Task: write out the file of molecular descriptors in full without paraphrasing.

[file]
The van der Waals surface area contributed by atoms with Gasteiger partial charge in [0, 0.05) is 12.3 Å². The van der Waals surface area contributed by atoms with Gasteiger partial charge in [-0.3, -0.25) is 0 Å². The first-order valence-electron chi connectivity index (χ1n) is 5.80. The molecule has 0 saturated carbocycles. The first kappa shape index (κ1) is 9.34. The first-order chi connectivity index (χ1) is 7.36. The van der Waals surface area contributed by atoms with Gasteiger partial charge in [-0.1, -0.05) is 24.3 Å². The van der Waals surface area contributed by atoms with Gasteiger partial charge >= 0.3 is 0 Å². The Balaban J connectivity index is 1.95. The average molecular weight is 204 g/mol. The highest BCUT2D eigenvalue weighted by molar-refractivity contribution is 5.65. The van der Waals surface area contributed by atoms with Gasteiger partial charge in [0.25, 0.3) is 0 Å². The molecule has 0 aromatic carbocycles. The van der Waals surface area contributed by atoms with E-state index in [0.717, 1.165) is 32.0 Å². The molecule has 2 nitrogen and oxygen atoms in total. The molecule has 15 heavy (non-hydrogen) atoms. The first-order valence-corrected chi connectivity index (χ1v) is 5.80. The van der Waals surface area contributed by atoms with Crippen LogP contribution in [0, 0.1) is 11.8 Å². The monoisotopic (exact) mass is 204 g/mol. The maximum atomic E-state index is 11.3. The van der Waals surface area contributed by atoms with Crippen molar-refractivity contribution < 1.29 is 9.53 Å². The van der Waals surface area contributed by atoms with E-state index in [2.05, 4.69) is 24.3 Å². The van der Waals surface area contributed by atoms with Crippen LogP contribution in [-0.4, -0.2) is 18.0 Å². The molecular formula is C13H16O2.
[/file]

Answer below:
The van der Waals surface area contributed by atoms with Gasteiger partial charge in [0, 0.05) is 12.3 Å². The van der Waals surface area contributed by atoms with Gasteiger partial charge in [-0.3, -0.25) is 0 Å². The first-order valence-electron chi connectivity index (χ1n) is 5.80. The molecule has 0 saturated carbocycles. The first kappa shape index (κ1) is 9.34. The first-order chi connectivity index (χ1) is 7.36. The van der Waals surface area contributed by atoms with Gasteiger partial charge in [-0.1, -0.05) is 24.3 Å². The van der Waals surface area contributed by atoms with Gasteiger partial charge >= 0.3 is 0 Å². The Balaban J connectivity index is 1.95. The average molecular weight is 204 g/mol. The highest BCUT2D eigenvalue weighted by molar-refractivity contribution is 5.65. The van der Waals surface area contributed by atoms with Gasteiger partial charge in [0.25, 0.3) is 0 Å². The molecule has 0 aromatic carbocycles. The van der Waals surface area contributed by atoms with E-state index in [0.717, 1.165) is 32.0 Å². The molecule has 2 nitrogen and oxygen atoms in total. The molecule has 15 heavy (non-hydrogen) atoms. The first-order valence-corrected chi connectivity index (χ1v) is 5.80. The van der Waals surface area contributed by atoms with Crippen LogP contribution in [0, 0.1) is 11.8 Å². The monoisotopic (exact) mass is 204 g/mol. The maximum atomic E-state index is 11.3. The van der Waals surface area contributed by atoms with Crippen molar-refractivity contribution < 1.29 is 9.53 Å². The van der Waals surface area contributed by atoms with E-state index in [2.05, 4.69) is 24.3 Å². The van der Waals surface area contributed by atoms with Crippen LogP contribution in [-0.4, -0.2) is 18.0 Å². The molecular formula is C13H16O2.